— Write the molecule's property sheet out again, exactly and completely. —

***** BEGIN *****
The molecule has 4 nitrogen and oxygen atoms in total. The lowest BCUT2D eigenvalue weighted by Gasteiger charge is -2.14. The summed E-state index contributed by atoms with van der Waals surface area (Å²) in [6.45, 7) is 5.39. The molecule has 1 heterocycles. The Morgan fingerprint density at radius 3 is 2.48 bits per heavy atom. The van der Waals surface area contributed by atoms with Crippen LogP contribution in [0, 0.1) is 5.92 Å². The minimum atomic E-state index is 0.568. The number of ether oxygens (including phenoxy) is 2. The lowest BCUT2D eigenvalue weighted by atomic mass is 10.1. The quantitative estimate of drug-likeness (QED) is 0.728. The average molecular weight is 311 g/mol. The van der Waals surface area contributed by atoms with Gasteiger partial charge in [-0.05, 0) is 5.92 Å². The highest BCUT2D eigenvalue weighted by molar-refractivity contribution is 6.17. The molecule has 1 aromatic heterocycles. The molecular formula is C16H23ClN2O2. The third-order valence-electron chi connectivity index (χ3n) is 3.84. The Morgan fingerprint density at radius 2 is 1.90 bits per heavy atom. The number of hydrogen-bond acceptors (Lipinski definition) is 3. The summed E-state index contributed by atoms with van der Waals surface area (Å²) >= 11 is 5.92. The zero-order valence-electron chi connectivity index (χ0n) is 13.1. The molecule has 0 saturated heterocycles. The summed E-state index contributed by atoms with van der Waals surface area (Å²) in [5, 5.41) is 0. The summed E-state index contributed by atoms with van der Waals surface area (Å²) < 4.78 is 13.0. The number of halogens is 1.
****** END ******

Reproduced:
The molecule has 4 nitrogen and oxygen atoms in total. The lowest BCUT2D eigenvalue weighted by Gasteiger charge is -2.14. The summed E-state index contributed by atoms with van der Waals surface area (Å²) in [6.45, 7) is 5.39. The molecule has 1 heterocycles. The Morgan fingerprint density at radius 3 is 2.48 bits per heavy atom. The van der Waals surface area contributed by atoms with Crippen LogP contribution in [0, 0.1) is 5.92 Å². The minimum atomic E-state index is 0.568. The number of ether oxygens (including phenoxy) is 2. The lowest BCUT2D eigenvalue weighted by atomic mass is 10.1. The quantitative estimate of drug-likeness (QED) is 0.728. The average molecular weight is 311 g/mol. The van der Waals surface area contributed by atoms with Gasteiger partial charge in [-0.05, 0) is 5.92 Å². The highest BCUT2D eigenvalue weighted by molar-refractivity contribution is 6.17. The molecule has 1 aromatic heterocycles. The molecular formula is C16H23ClN2O2. The third-order valence-electron chi connectivity index (χ3n) is 3.84. The Morgan fingerprint density at radius 2 is 1.90 bits per heavy atom. The number of hydrogen-bond acceptors (Lipinski definition) is 3. The summed E-state index contributed by atoms with van der Waals surface area (Å²) >= 11 is 5.92. The zero-order valence-electron chi connectivity index (χ0n) is 13.1. The molecule has 0 saturated heterocycles. The summed E-state index contributed by atoms with van der Waals surface area (Å²) in [5, 5.41) is 0. The summed E-state index contributed by atoms with van der Waals surface area (Å²) < 4.78 is 13.0. The number of halogens is 1.